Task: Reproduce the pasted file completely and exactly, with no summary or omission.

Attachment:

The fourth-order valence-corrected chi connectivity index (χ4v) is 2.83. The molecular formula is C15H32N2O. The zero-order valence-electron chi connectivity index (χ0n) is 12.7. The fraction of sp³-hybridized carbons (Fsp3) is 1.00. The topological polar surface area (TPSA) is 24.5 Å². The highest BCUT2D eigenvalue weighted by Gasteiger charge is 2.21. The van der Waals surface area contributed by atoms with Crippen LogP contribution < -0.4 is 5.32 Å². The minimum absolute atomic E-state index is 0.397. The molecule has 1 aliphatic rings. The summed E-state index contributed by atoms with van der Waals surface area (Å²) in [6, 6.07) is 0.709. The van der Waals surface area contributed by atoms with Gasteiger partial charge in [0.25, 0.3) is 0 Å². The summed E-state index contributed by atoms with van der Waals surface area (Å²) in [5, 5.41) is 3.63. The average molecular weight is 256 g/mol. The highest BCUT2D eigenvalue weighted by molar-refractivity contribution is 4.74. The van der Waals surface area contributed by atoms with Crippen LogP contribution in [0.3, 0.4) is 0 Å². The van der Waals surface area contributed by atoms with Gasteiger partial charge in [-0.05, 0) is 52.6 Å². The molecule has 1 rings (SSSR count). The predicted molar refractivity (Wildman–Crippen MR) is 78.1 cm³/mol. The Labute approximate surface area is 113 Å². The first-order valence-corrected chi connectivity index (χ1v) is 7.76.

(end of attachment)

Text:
The fourth-order valence-corrected chi connectivity index (χ4v) is 2.83. The molecular formula is C15H32N2O. The zero-order valence-electron chi connectivity index (χ0n) is 12.7. The fraction of sp³-hybridized carbons (Fsp3) is 1.00. The topological polar surface area (TPSA) is 24.5 Å². The highest BCUT2D eigenvalue weighted by Gasteiger charge is 2.21. The van der Waals surface area contributed by atoms with Crippen LogP contribution < -0.4 is 5.32 Å². The minimum absolute atomic E-state index is 0.397. The molecule has 1 aliphatic rings. The summed E-state index contributed by atoms with van der Waals surface area (Å²) in [6, 6.07) is 0.709. The van der Waals surface area contributed by atoms with Gasteiger partial charge in [0.25, 0.3) is 0 Å². The summed E-state index contributed by atoms with van der Waals surface area (Å²) in [5, 5.41) is 3.63. The average molecular weight is 256 g/mol. The highest BCUT2D eigenvalue weighted by molar-refractivity contribution is 4.74. The van der Waals surface area contributed by atoms with Crippen LogP contribution in [0.3, 0.4) is 0 Å². The van der Waals surface area contributed by atoms with Gasteiger partial charge in [-0.05, 0) is 52.6 Å². The molecule has 1 rings (SSSR count). The predicted molar refractivity (Wildman–Crippen MR) is 78.1 cm³/mol. The Labute approximate surface area is 113 Å². The first-order valence-corrected chi connectivity index (χ1v) is 7.76.